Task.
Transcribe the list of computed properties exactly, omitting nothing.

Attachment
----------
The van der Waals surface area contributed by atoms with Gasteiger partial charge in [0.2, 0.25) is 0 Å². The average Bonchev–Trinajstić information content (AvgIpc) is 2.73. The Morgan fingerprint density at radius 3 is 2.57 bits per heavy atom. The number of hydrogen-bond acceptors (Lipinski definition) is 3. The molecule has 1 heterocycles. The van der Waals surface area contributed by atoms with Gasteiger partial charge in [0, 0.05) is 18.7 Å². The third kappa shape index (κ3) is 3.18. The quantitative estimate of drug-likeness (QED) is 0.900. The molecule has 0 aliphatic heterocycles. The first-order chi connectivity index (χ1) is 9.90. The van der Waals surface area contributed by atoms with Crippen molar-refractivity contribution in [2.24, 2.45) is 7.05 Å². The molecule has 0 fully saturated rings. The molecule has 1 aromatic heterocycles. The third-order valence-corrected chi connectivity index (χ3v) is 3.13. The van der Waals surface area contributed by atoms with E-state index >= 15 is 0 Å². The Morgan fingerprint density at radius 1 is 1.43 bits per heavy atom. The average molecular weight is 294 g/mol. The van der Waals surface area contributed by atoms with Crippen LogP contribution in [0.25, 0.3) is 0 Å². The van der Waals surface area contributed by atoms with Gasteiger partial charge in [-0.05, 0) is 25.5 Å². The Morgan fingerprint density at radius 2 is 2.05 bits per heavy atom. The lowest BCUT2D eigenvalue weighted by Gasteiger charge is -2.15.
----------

The van der Waals surface area contributed by atoms with Gasteiger partial charge in [0.2, 0.25) is 0 Å². The average Bonchev–Trinajstić information content (AvgIpc) is 2.73. The Morgan fingerprint density at radius 3 is 2.57 bits per heavy atom. The number of hydrogen-bond acceptors (Lipinski definition) is 3. The molecule has 1 heterocycles. The van der Waals surface area contributed by atoms with Gasteiger partial charge in [0, 0.05) is 18.7 Å². The third kappa shape index (κ3) is 3.18. The quantitative estimate of drug-likeness (QED) is 0.900. The molecule has 0 aliphatic heterocycles. The first-order chi connectivity index (χ1) is 9.90. The van der Waals surface area contributed by atoms with Crippen molar-refractivity contribution in [2.24, 2.45) is 7.05 Å². The molecule has 0 fully saturated rings. The molecule has 1 aromatic heterocycles. The third-order valence-corrected chi connectivity index (χ3v) is 3.13. The van der Waals surface area contributed by atoms with E-state index >= 15 is 0 Å². The Morgan fingerprint density at radius 1 is 1.43 bits per heavy atom. The average molecular weight is 294 g/mol. The van der Waals surface area contributed by atoms with Crippen LogP contribution in [0.25, 0.3) is 0 Å². The van der Waals surface area contributed by atoms with Gasteiger partial charge in [-0.05, 0) is 25.5 Å². The Morgan fingerprint density at radius 2 is 2.05 bits per heavy atom. The lowest BCUT2D eigenvalue weighted by Gasteiger charge is -2.15.